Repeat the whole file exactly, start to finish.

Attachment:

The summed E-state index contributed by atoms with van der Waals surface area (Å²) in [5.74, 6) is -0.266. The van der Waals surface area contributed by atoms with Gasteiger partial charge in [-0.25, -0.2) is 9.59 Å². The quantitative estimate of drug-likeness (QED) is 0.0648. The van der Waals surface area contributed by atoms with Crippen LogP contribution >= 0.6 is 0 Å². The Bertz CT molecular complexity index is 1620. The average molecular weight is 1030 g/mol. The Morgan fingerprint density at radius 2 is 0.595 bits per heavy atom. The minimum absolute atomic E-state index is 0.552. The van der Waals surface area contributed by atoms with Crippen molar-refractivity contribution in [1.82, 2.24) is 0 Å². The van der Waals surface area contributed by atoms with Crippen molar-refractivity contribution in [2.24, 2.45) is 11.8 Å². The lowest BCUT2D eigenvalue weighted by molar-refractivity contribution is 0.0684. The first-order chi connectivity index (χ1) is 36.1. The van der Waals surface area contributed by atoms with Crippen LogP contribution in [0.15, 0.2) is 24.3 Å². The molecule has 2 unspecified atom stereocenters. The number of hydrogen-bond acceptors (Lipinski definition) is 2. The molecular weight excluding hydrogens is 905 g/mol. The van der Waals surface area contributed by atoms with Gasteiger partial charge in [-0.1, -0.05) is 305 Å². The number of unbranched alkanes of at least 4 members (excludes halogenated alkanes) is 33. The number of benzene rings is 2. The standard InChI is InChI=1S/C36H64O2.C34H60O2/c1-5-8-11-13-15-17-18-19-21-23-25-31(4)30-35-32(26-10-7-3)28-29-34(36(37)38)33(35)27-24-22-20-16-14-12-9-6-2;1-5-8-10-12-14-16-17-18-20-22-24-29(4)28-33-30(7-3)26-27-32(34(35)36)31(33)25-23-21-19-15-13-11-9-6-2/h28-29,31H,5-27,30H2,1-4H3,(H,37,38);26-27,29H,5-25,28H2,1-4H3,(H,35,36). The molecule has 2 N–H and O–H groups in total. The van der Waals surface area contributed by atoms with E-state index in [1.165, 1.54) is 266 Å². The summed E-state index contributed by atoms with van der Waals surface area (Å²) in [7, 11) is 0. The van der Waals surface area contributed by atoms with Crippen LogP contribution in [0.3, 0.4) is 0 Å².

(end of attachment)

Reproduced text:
The summed E-state index contributed by atoms with van der Waals surface area (Å²) in [5.74, 6) is -0.266. The van der Waals surface area contributed by atoms with Gasteiger partial charge in [-0.25, -0.2) is 9.59 Å². The quantitative estimate of drug-likeness (QED) is 0.0648. The van der Waals surface area contributed by atoms with Crippen LogP contribution >= 0.6 is 0 Å². The Bertz CT molecular complexity index is 1620. The average molecular weight is 1030 g/mol. The Morgan fingerprint density at radius 2 is 0.595 bits per heavy atom. The minimum absolute atomic E-state index is 0.552. The van der Waals surface area contributed by atoms with Crippen molar-refractivity contribution in [1.82, 2.24) is 0 Å². The van der Waals surface area contributed by atoms with Crippen molar-refractivity contribution in [2.24, 2.45) is 11.8 Å². The lowest BCUT2D eigenvalue weighted by molar-refractivity contribution is 0.0684. The first-order chi connectivity index (χ1) is 36.1. The van der Waals surface area contributed by atoms with Crippen LogP contribution in [0.15, 0.2) is 24.3 Å². The molecule has 2 unspecified atom stereocenters. The number of hydrogen-bond acceptors (Lipinski definition) is 2. The molecular weight excluding hydrogens is 905 g/mol. The van der Waals surface area contributed by atoms with Gasteiger partial charge in [-0.1, -0.05) is 305 Å². The number of unbranched alkanes of at least 4 members (excludes halogenated alkanes) is 33. The number of benzene rings is 2. The standard InChI is InChI=1S/C36H64O2.C34H60O2/c1-5-8-11-13-15-17-18-19-21-23-25-31(4)30-35-32(26-10-7-3)28-29-34(36(37)38)33(35)27-24-22-20-16-14-12-9-6-2;1-5-8-10-12-14-16-17-18-20-22-24-29(4)28-33-30(7-3)26-27-32(34(35)36)31(33)25-23-21-19-15-13-11-9-6-2/h28-29,31H,5-27,30H2,1-4H3,(H,37,38);26-27,29H,5-25,28H2,1-4H3,(H,35,36). The molecule has 2 N–H and O–H groups in total. The van der Waals surface area contributed by atoms with E-state index in [1.165, 1.54) is 266 Å². The summed E-state index contributed by atoms with van der Waals surface area (Å²) in [7, 11) is 0. The van der Waals surface area contributed by atoms with Crippen LogP contribution in [0.3, 0.4) is 0 Å².